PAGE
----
“Well, according to ‘Newsweek,’ the FBI now says Osama bin Laden is healthy and giving the orders once again for al Qaeda. Today, Republicans blamed it on the new healthcare bill.” –Jay Leno “And unemployment in Florida hit a record high of 12.2 percent. You want to know how bad it is down there? Today, the Coast Guard picked up 50 Cubans off the coast of Miami trying to swim back to Cuba.” –Jay Leno “Pamela Anderson on ‘Dancing with the Stars’. You know who else is on ‘Dancing with the Stars’? Former astronaut Buzz Aldrin. Pam Anderson and Buzz Aldrin. Honest to God, it looks like a Republican ticket.” –David Letterman

“Well, here’s some good news for us. Iran’s top nuclear scientist has defected to the CIA and is now here in the United States. He’s now on our side. And he had some frightening information. He said Iran was just weeks away from developing their very own Toyota Prius.” –Jay Leno “Thursday is Census deadline day. The census would like every resident of the United States to fill out their form and mail it in. If you don’t know how many people live in your house, just count the number of iPods.” –Jimmy Kimmel “Here’s a fascinating story. The Republican National Committee got together and said, ‘Let’s have a party.’ We’ll get the Republican National Committee to pay for it — money that we get from donations and contributions. And they said, ‘Well, let’s go to Los Angeles to a sex club.’ So they end up there at a bondage club in Los Angeles. And I thought that makes perfect sense because Republicans love tying things up: health care, climate control; financial reform.” –David Letterman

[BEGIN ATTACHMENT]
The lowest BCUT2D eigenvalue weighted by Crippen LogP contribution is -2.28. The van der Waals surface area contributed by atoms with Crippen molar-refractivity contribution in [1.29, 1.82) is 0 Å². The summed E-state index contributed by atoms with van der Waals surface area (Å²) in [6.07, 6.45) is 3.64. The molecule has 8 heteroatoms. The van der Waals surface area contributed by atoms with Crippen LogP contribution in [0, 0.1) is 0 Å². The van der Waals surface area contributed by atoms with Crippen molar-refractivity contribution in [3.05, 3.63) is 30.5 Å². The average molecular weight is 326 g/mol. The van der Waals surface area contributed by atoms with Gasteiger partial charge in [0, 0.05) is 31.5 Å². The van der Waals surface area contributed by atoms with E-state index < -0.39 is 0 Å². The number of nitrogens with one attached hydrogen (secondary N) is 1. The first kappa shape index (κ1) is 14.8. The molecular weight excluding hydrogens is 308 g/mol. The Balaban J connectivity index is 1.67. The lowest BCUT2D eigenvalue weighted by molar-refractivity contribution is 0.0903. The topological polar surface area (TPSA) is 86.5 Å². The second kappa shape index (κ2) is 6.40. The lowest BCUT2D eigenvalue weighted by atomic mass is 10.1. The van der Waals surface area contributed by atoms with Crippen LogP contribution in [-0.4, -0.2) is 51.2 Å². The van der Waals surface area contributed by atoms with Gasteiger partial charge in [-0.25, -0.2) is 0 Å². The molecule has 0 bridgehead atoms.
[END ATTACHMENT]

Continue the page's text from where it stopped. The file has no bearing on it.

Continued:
So that’s our Opening Day preview. Enjoy tonight’s NCAA title game, as two teams will play for the right to proclaim, in the words of the late Freddie Mercury and Queen, “We are the champions, my friend.” Next week we’ll head out to the southland and check out some desert sky action. So enjoy the final drops of March Madness and the opening of our national pastime. We’ll catch you’re running the box and one. Aloha, mahalo and later, Mike Krzyzewski fans.

Good morning and greetings, championship game fans. As many of you know, I’m rather fond of orchids and running in ultra marathon races. My brother Paul recently gave me an oncidium named Sherry Baby that I placed in my office, and when the spray of flowers opened, it smelled like vanilla heaven. The intoxicating scent gently wafted thru the air, emitting the same delicious smelling sensation one gets from the rain forests on Maui. Just a very intense olfactory experience, much like my freshman year at Syracuse.

I’ve fallen in love with a magazine called “The Week,” which is the best of U.S. and international media. I’m so impressed that I got my son a subscription that will run thru his final year of rabbinical school. Whether it’s the recent skirmish between the U.S. and Israel, the political turmoil in Turkey or a great recipe for walnut raisin stuffing, this publication covers it all. It’s like a combination of Time, Newsweek, National Review and Mad Magazine. I haven’t been this up to date on the world scene since Walter Cronkite called me for my recipe for matzo brei.